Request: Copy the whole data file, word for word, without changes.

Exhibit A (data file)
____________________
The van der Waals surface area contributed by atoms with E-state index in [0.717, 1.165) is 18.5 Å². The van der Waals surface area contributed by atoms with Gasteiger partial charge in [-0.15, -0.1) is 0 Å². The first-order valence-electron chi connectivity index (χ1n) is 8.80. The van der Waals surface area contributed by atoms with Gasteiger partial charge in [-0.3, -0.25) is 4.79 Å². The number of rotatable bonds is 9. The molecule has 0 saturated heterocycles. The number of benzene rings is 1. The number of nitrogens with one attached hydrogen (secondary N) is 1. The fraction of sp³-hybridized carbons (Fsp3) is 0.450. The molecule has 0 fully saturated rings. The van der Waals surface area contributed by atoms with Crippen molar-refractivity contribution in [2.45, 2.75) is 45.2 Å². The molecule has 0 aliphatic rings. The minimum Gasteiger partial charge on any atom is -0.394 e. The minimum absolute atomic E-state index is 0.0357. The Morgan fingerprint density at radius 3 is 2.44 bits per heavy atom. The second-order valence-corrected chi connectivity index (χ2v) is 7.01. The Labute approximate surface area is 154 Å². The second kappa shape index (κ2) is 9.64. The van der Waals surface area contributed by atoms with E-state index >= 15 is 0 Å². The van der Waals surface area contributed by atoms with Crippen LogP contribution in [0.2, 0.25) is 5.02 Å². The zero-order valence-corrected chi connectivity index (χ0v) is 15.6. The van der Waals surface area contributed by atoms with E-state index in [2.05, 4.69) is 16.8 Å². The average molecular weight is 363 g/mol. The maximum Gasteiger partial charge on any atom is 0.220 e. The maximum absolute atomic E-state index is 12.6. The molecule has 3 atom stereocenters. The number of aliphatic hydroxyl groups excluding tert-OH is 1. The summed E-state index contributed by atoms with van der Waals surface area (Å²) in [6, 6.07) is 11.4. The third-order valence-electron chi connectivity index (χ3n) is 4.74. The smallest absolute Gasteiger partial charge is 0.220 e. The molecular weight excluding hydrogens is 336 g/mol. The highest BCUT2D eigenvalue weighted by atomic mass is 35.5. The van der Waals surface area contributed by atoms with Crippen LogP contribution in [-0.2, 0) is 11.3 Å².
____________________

The van der Waals surface area contributed by atoms with E-state index in [0.717, 1.165) is 18.5 Å². The van der Waals surface area contributed by atoms with Gasteiger partial charge in [-0.15, -0.1) is 0 Å². The first-order valence-electron chi connectivity index (χ1n) is 8.80. The van der Waals surface area contributed by atoms with Gasteiger partial charge in [-0.3, -0.25) is 4.79 Å². The number of rotatable bonds is 9. The molecule has 0 saturated heterocycles. The number of benzene rings is 1. The number of nitrogens with one attached hydrogen (secondary N) is 1. The fraction of sp³-hybridized carbons (Fsp3) is 0.450. The molecule has 0 fully saturated rings. The van der Waals surface area contributed by atoms with Crippen molar-refractivity contribution in [2.45, 2.75) is 45.2 Å². The molecule has 0 aliphatic rings. The minimum Gasteiger partial charge on any atom is -0.394 e. The minimum absolute atomic E-state index is 0.0357. The Morgan fingerprint density at radius 3 is 2.44 bits per heavy atom. The second-order valence-corrected chi connectivity index (χ2v) is 7.01. The Labute approximate surface area is 154 Å². The second kappa shape index (κ2) is 9.64. The van der Waals surface area contributed by atoms with E-state index >= 15 is 0 Å². The van der Waals surface area contributed by atoms with Crippen LogP contribution in [0.2, 0.25) is 5.02 Å². The zero-order valence-corrected chi connectivity index (χ0v) is 15.6. The van der Waals surface area contributed by atoms with E-state index in [2.05, 4.69) is 16.8 Å². The average molecular weight is 363 g/mol. The maximum Gasteiger partial charge on any atom is 0.220 e. The maximum absolute atomic E-state index is 12.6. The molecule has 3 atom stereocenters. The number of aliphatic hydroxyl groups excluding tert-OH is 1. The summed E-state index contributed by atoms with van der Waals surface area (Å²) in [6, 6.07) is 11.4. The third-order valence-electron chi connectivity index (χ3n) is 4.74. The smallest absolute Gasteiger partial charge is 0.220 e. The molecular weight excluding hydrogens is 336 g/mol. The highest BCUT2D eigenvalue weighted by atomic mass is 35.5. The van der Waals surface area contributed by atoms with Crippen LogP contribution in [-0.2, 0) is 11.3 Å².